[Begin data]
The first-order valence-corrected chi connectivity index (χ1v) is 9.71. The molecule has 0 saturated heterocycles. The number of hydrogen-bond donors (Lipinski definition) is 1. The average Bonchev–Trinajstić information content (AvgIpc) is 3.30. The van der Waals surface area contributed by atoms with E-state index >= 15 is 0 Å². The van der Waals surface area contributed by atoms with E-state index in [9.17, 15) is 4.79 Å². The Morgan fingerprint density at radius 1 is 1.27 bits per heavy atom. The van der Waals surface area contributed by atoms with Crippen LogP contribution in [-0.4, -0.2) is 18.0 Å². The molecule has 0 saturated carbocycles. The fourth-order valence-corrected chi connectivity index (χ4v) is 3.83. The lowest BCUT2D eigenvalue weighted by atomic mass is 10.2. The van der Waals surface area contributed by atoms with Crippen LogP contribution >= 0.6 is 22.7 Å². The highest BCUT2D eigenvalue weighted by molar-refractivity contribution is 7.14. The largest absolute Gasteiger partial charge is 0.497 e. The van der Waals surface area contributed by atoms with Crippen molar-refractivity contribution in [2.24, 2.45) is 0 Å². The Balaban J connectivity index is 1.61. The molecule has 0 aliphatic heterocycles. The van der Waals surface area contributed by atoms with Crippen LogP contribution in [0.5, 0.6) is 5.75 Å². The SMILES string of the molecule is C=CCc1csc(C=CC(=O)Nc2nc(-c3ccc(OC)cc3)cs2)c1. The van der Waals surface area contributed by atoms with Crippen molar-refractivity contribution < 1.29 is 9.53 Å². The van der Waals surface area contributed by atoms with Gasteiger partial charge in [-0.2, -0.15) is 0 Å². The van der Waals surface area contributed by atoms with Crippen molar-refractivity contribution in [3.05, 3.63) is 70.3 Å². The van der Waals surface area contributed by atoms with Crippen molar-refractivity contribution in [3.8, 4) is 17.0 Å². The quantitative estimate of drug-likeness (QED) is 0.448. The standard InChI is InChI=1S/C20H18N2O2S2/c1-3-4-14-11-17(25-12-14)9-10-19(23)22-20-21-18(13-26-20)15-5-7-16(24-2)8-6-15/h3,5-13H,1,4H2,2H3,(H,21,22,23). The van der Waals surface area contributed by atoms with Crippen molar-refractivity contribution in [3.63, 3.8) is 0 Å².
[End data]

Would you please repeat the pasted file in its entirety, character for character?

The first-order valence-corrected chi connectivity index (χ1v) is 9.71. The molecule has 0 saturated heterocycles. The number of hydrogen-bond donors (Lipinski definition) is 1. The average Bonchev–Trinajstić information content (AvgIpc) is 3.30. The van der Waals surface area contributed by atoms with E-state index >= 15 is 0 Å². The van der Waals surface area contributed by atoms with E-state index in [9.17, 15) is 4.79 Å². The Morgan fingerprint density at radius 1 is 1.27 bits per heavy atom. The van der Waals surface area contributed by atoms with Crippen LogP contribution in [-0.4, -0.2) is 18.0 Å². The molecule has 0 saturated carbocycles. The fourth-order valence-corrected chi connectivity index (χ4v) is 3.83. The lowest BCUT2D eigenvalue weighted by atomic mass is 10.2. The van der Waals surface area contributed by atoms with Crippen LogP contribution >= 0.6 is 22.7 Å². The highest BCUT2D eigenvalue weighted by molar-refractivity contribution is 7.14. The largest absolute Gasteiger partial charge is 0.497 e. The van der Waals surface area contributed by atoms with Crippen molar-refractivity contribution in [2.24, 2.45) is 0 Å². The Balaban J connectivity index is 1.61. The molecule has 0 aliphatic heterocycles. The van der Waals surface area contributed by atoms with Crippen LogP contribution in [0.5, 0.6) is 5.75 Å². The SMILES string of the molecule is C=CCc1csc(C=CC(=O)Nc2nc(-c3ccc(OC)cc3)cs2)c1. The van der Waals surface area contributed by atoms with Crippen molar-refractivity contribution < 1.29 is 9.53 Å². The van der Waals surface area contributed by atoms with Gasteiger partial charge in [-0.2, -0.15) is 0 Å². The van der Waals surface area contributed by atoms with Crippen molar-refractivity contribution in [3.05, 3.63) is 70.3 Å². The van der Waals surface area contributed by atoms with Crippen molar-refractivity contribution in [3.8, 4) is 17.0 Å². The quantitative estimate of drug-likeness (QED) is 0.448. The standard InChI is InChI=1S/C20H18N2O2S2/c1-3-4-14-11-17(25-12-14)9-10-19(23)22-20-21-18(13-26-20)15-5-7-16(24-2)8-6-15/h3,5-13H,1,4H2,2H3,(H,21,22,23). The van der Waals surface area contributed by atoms with Crippen molar-refractivity contribution in [3.63, 3.8) is 0 Å².